Better Paganism Through Composting and Tree Planting

Is environmentalism part of Paganism? Part of Wicca?

Many Pagans believe strongly that environmental conservation is a necessary part of their devotion to the Goddess. However, if you go to Pagan festivals where there are many traditions represented you’ll find that others do not.

I was going to write this all not-judgy, and neutral, analysing the difference based on whether people believe in the Gods as literal beings or abstract concepts, or whether you are a religious Pagan who integrates your spirituality into your everyday life, a ceremonial magician interested primarily in energy workings and magick or a celebratory or ‘mead and cape’ Pagan. This is true, but in my opinion, not very interesting.

The thing is, I’m very solidly in the religious, the Gods are real camp and so it’s hard for me to understand how someone can sincerely believe the Earth is sacred but not feel the need to make their actions both inside and outside sacred space match those beliefs.

If find that I am much more motivated to do a thing if it’s part of a devotional practice. In service to Mother Earth / Gaia, I compost everything I can, participate in my city’s recycling program, have a solar panel on the roof of my house that heats water for bathing, and abstain from using household or yard chemicals that are harmful to the water and soil like bleach and pesticides. I believe my religion requires this. I have chosen not to birth any children, which saves our overpopulated Earth from lifetimes and generations of human consumption.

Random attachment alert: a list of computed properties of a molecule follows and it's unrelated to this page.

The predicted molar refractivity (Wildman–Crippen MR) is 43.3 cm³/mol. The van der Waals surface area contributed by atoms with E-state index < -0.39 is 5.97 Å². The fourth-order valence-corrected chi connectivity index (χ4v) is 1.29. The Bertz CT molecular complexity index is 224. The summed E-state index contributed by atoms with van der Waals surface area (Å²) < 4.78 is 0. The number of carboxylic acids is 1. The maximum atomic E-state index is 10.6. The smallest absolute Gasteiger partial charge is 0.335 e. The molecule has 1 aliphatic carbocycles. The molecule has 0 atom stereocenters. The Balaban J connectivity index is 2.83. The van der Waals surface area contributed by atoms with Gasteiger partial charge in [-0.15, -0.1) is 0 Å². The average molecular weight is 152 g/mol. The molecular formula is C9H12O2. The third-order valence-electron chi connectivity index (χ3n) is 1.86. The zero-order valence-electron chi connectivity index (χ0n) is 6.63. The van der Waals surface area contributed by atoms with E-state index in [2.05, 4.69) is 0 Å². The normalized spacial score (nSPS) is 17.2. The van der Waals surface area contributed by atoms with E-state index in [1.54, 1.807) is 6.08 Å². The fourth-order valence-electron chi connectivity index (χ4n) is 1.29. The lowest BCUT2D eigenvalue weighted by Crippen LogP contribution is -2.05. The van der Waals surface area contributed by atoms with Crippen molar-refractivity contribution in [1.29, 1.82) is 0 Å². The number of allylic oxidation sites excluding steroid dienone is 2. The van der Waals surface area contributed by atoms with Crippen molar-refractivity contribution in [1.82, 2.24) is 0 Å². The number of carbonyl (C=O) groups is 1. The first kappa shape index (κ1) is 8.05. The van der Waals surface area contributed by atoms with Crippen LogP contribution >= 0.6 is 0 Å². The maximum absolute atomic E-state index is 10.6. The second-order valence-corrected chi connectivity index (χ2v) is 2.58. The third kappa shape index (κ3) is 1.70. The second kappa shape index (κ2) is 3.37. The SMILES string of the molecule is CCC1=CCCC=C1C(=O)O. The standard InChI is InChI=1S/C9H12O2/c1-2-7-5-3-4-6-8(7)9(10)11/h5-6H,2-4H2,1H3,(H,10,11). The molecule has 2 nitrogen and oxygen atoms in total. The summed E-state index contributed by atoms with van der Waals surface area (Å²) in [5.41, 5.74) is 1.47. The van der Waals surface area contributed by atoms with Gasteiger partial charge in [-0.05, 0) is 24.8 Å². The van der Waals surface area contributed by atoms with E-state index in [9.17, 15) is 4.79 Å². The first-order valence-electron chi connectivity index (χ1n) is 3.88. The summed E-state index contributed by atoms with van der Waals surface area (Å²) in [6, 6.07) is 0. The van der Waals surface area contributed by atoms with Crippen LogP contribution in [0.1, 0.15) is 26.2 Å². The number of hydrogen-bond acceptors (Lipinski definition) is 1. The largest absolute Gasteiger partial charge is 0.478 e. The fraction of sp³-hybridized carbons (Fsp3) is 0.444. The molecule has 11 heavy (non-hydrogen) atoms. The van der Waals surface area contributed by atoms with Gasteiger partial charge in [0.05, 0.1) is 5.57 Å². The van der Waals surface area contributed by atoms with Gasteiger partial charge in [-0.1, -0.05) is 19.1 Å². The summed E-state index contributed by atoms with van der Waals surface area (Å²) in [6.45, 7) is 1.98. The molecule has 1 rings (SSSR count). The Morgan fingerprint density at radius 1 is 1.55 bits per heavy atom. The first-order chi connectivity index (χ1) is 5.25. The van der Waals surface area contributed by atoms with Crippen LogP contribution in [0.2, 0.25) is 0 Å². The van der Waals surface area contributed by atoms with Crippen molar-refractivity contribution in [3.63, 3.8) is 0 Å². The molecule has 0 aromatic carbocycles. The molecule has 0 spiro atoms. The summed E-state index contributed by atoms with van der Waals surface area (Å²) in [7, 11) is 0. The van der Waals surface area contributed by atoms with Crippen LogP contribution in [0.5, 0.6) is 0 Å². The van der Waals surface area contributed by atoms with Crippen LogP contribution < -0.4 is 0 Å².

But I’m also a bit of a hypocrite. I eat meat, which is one of the biggest causes of greenhouse gas emissions (particularly beef, because cow burps contain a lot of methane). I also drive a gasoline powered car, albeit a gas-sipping smart car.

All of us make choices according to our values and our willingness to sacrifice for our Gods.

I think its far better to start and be imperfect, than to do nothing at all. In that light here are some environmental devotions for Pagans to start with:

Plant trees – Plant trees in your yard or other land you have access to if you can. It could be a live Yule tree you ritually plant each spring. Growing plants pull carbon dioxide from the atmosphere, preventing it from contributing to global warming. The trick is, though, that when those plants rot or burn, they release the carbon dioxide again. In order to keep the carbon dioxide out of circulation as long as possible, plants that will live a long time and therefore have a body that will not rot for a long time are best, making trees a good choice.  For every bonfire or campfire you have, make sure you take responsibility for that CO2 you released by  planting a fast growing tree to remove it again.